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In that case, make sure you use some kind oif food grade oil, becasue old crankcase oil really stinks up the house  :o :o :o
 ;)
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Re: Increasing the life of Italian revolver hand springs
« Reply #10 on: Today at 03:21:04 PM »

Offline GeezerD

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Re: Increasing the life of Italian revolver hand springs
« Reply #10 on: October 19, 2021, 06:45:53 AM »
Prof - I usually use 30w non-detergent motor oil because I have a lot of it and burn it off outdoors. The process seems to work well for taking the brittleness out of the Italian replacement springs - either Colt or Remington style.
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Offline 45 Dragoon

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Re: Increasing the life of Italian revolver hand springs
« Reply #11 on: October 19, 2021, 08:18:20 AM »
I 2nd CM's spring and plunger conversion ! Best setup ever -  been doing that almost from the "get go"!

As for the Remington, I've been " Rugerizing " them for years. GA and AL state championships won with them!!  The Remington converted to coil springs (hand, bolt and trigger) are about as close to a 19th century Ruger as you can get!

As for the hand setup, it is a little "involved" but it works beautifully!!  Since my pics don't work well here I'll try to explain. (One of you tech savvy folks might be able to post a pic of it from my Instagram feed).
  Anyway, you have to make the mounting end into a "clevis" meaning you remove the material from in-between the sides of the hand. This is where the 2 coil torsion spring will reside. The mounting screw will keep the spring in place.  One thing you'll need to do is add a "stop"  made of threaded rod for the mounting screw to tighten against. This will keep the mounting screw from going too far and allowing the outside leg of the "clevis" from escaping.  I use .025" music wire for this spring and only 2 coils will fit. Of course you'll fashion a skinny loop to ride where the original flat spring rode  and obviously the working end is pushing against the backside of the hand.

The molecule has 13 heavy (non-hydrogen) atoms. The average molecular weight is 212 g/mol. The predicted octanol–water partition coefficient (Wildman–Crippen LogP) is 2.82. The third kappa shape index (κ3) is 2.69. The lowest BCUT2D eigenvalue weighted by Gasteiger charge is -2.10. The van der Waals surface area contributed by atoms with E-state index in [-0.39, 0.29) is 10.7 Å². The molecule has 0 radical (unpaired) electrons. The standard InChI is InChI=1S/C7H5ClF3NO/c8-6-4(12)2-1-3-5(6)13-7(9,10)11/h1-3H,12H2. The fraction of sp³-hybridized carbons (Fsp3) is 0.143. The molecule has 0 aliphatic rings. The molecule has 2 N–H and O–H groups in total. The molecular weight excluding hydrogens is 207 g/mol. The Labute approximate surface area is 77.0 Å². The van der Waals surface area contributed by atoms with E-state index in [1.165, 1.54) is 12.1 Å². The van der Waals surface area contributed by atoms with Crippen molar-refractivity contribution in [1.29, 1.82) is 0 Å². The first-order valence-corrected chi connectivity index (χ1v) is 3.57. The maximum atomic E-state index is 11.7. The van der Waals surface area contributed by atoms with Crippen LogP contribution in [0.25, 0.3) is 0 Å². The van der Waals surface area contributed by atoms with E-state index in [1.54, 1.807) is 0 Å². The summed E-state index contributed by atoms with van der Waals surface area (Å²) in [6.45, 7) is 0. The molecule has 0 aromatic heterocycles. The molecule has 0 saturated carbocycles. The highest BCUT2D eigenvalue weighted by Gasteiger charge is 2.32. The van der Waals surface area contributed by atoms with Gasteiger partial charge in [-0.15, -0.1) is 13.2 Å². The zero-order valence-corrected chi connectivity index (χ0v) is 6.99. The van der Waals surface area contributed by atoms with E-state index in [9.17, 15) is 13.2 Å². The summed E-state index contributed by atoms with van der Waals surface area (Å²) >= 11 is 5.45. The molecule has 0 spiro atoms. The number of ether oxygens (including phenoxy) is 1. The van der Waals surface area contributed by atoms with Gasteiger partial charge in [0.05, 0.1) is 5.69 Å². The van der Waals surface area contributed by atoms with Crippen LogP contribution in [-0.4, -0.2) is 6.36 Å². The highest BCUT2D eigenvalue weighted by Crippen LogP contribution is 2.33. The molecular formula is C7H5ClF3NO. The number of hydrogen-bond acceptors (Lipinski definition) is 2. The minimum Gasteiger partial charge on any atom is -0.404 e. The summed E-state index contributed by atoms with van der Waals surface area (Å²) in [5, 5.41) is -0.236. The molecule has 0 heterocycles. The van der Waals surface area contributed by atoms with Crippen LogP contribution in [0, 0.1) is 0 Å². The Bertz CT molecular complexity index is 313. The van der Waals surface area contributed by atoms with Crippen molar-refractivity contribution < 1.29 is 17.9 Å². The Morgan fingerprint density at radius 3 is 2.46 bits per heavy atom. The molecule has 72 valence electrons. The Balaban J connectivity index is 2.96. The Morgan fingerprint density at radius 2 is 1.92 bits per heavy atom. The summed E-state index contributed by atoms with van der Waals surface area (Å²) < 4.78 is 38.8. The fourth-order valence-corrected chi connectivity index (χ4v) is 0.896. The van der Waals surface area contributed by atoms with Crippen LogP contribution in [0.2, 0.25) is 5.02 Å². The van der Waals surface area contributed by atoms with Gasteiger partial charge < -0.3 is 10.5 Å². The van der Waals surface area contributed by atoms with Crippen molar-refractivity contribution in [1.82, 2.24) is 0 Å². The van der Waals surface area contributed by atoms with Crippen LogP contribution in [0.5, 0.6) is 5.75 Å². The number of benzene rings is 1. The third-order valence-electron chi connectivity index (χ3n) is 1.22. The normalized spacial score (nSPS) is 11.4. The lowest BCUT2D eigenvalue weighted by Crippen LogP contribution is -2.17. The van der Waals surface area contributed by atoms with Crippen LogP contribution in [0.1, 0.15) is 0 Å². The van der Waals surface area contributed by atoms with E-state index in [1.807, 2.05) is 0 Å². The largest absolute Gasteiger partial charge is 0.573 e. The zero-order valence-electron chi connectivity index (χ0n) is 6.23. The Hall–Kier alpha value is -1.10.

It sounds more difficult than it is and after a couple it's really simple.
- I use a cutoff wheel to eat away the center section to make the clevis
- the threaded rod is the same thread (sorry I don't have the size handy)  for all makes of the Remington's. If you have an extra mounting screw you could use part of it of course. Use red L.T. on it.

Until I came up with this setup, there wasn't much sense in the bolt and trigger coils. The hand spring seemed to be more the "problem child". As mentioned the frame drilling won't be allowed for cowboy shooting.   This, like the coil and plunger fix, is a permanent fix.

Mike
 
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Offline Coffinmaker

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Re: Increasing the life of Italian revolver hand springs
« Reply #12 on: October 19, 2021, 08:33:08 AM »

 :)  HA !!  ;)

WELL, Remingtons are like the Measles.  I don't like Remingtons and avoid them whenever possible.

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Offline GeezerD

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Re: Increasing the life of Italian revolver hand springs
« Reply #13 on: October 19, 2021, 08:47:20 AM »
Remingtons can be a little tempremental but, I have been married to the same redhead for 49 years so what could a Remington possibly do to cause me grief. ------ GeezerD